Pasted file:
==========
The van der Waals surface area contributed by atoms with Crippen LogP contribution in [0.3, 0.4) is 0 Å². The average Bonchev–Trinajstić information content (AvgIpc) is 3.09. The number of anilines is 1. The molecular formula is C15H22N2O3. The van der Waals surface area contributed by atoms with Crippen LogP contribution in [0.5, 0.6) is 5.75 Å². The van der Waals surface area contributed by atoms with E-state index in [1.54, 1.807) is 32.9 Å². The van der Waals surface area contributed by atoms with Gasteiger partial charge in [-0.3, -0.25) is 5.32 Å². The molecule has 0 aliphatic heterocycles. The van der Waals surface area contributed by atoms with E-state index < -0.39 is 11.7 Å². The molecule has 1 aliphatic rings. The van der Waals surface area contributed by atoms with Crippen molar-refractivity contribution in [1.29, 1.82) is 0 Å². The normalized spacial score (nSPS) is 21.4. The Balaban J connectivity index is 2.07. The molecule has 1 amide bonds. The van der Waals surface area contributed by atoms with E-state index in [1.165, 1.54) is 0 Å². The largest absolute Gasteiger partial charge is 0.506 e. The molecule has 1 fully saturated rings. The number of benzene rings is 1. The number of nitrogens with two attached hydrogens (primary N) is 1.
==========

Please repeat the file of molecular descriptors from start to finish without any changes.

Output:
The van der Waals surface area contributed by atoms with Crippen LogP contribution in [0.3, 0.4) is 0 Å². The average Bonchev–Trinajstić information content (AvgIpc) is 3.09. The number of anilines is 1. The molecular formula is C15H22N2O3. The van der Waals surface area contributed by atoms with Crippen LogP contribution in [0.5, 0.6) is 5.75 Å². The van der Waals surface area contributed by atoms with E-state index in [1.54, 1.807) is 32.9 Å². The van der Waals surface area contributed by atoms with Gasteiger partial charge in [-0.3, -0.25) is 5.32 Å². The molecule has 0 aliphatic heterocycles. The van der Waals surface area contributed by atoms with E-state index < -0.39 is 11.7 Å². The molecule has 1 aliphatic rings. The van der Waals surface area contributed by atoms with Crippen molar-refractivity contribution in [1.29, 1.82) is 0 Å². The normalized spacial score (nSPS) is 21.4. The Balaban J connectivity index is 2.07. The molecule has 1 amide bonds. The van der Waals surface area contributed by atoms with E-state index in [1.165, 1.54) is 0 Å². The largest absolute Gasteiger partial charge is 0.506 e. The molecule has 1 fully saturated rings. The number of benzene rings is 1. The number of nitrogens with two attached hydrogens (primary N) is 1.